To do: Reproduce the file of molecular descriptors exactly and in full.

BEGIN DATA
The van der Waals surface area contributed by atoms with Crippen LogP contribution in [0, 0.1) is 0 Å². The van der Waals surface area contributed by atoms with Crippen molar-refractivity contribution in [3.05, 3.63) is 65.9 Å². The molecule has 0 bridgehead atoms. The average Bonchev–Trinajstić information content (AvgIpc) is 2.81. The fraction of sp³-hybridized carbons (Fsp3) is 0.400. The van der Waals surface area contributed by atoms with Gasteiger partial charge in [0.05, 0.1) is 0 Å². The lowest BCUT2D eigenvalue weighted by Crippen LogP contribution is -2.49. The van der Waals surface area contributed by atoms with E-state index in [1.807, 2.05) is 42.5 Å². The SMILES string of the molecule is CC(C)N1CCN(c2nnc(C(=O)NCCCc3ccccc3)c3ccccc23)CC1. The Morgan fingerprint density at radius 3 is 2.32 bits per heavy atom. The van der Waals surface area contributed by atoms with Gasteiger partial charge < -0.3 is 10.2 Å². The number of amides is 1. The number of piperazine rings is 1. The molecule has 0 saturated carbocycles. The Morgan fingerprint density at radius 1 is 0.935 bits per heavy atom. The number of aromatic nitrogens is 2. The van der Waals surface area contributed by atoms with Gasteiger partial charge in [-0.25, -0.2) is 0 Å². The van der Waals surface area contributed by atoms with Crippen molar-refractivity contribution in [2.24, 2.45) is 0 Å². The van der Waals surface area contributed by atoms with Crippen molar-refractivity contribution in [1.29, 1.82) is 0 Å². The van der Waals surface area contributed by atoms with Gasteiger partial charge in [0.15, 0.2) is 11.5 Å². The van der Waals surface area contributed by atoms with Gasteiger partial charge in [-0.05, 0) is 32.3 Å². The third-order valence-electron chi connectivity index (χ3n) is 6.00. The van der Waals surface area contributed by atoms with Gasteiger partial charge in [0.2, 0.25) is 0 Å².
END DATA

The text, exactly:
The van der Waals surface area contributed by atoms with Crippen LogP contribution in [0, 0.1) is 0 Å². The van der Waals surface area contributed by atoms with Crippen molar-refractivity contribution in [3.05, 3.63) is 65.9 Å². The molecule has 0 bridgehead atoms. The average Bonchev–Trinajstić information content (AvgIpc) is 2.81. The fraction of sp³-hybridized carbons (Fsp3) is 0.400. The van der Waals surface area contributed by atoms with Gasteiger partial charge in [0.05, 0.1) is 0 Å². The lowest BCUT2D eigenvalue weighted by Crippen LogP contribution is -2.49. The van der Waals surface area contributed by atoms with E-state index in [1.807, 2.05) is 42.5 Å². The SMILES string of the molecule is CC(C)N1CCN(c2nnc(C(=O)NCCCc3ccccc3)c3ccccc23)CC1. The Morgan fingerprint density at radius 3 is 2.32 bits per heavy atom. The van der Waals surface area contributed by atoms with Gasteiger partial charge < -0.3 is 10.2 Å². The number of amides is 1. The number of piperazine rings is 1. The molecule has 0 saturated carbocycles. The Morgan fingerprint density at radius 1 is 0.935 bits per heavy atom. The number of aromatic nitrogens is 2. The van der Waals surface area contributed by atoms with Gasteiger partial charge in [-0.25, -0.2) is 0 Å². The van der Waals surface area contributed by atoms with Crippen molar-refractivity contribution in [2.24, 2.45) is 0 Å². The van der Waals surface area contributed by atoms with Crippen molar-refractivity contribution in [1.29, 1.82) is 0 Å². The van der Waals surface area contributed by atoms with Gasteiger partial charge in [0.15, 0.2) is 11.5 Å². The van der Waals surface area contributed by atoms with Gasteiger partial charge in [-0.05, 0) is 32.3 Å². The third-order valence-electron chi connectivity index (χ3n) is 6.00. The van der Waals surface area contributed by atoms with Gasteiger partial charge in [0.2, 0.25) is 0 Å².